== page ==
For someone to adversely possess someone else’s property, the law requires the possession to have lasted continuously for a minimum of 10 years (or 7 years under color of title — usually meaning that the individual was paying taxes on the adversely possessed property). That is logical when the property is readily identifiable between two neighboring property owners. But does that apply when the property owner is not actually occupying the property? Can a non-owner, like a relative, renter, or friend occupy the property and preserve the 10-year requirement?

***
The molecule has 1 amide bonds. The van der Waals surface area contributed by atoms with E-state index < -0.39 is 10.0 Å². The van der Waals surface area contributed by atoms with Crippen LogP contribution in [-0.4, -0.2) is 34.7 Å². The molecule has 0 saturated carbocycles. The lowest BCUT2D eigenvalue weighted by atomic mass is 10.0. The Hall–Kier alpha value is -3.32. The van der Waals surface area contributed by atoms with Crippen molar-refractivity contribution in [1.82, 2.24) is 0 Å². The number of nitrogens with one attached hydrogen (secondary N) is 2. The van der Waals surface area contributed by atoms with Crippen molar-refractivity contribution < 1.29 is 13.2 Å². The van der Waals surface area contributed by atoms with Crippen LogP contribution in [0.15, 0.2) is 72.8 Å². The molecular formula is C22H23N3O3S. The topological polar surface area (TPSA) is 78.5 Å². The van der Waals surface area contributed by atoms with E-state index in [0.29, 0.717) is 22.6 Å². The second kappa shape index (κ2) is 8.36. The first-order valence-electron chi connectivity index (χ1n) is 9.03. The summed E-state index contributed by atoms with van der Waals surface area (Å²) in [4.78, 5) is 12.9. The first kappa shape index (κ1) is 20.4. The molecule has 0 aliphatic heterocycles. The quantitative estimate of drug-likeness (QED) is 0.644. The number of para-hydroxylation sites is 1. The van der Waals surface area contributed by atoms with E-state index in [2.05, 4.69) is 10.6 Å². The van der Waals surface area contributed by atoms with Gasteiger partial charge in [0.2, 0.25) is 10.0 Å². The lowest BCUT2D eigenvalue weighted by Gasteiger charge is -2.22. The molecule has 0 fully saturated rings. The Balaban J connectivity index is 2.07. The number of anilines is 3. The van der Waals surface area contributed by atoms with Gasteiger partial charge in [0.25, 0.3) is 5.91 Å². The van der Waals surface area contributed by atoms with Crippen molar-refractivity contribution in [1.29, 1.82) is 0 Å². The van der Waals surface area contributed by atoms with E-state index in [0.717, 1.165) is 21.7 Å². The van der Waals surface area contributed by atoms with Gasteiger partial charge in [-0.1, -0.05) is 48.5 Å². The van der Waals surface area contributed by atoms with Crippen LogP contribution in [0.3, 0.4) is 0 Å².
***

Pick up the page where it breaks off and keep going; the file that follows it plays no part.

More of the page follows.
Wendy Koch, a fellow associate at Dickson Steinacker, provided the following authority regarding just that issue:
“Defendants cite no authority in support of their contention that Plaintiff must personally testify in an adverse possession case, especially where he adversely possesses through his wife and children which inures to his benefit. Instead, it is well settled law that an adverse possessor may possess through his tenant (O’Brien v. Schultz, 45 Wn.2d 769, 278 P.2d 322 (1954);Foote v. Kearney, 157 Wash. 681, 290 P. 226 (1930); Flint v. Long, 12 Wash. 342, 41 P. 49 (1895)), and may possess through his contract purchaser (McAuliff v. Parker, 10 Wash. 141, 38 P. 744 (1894)). By analogy then, he may possess through his family members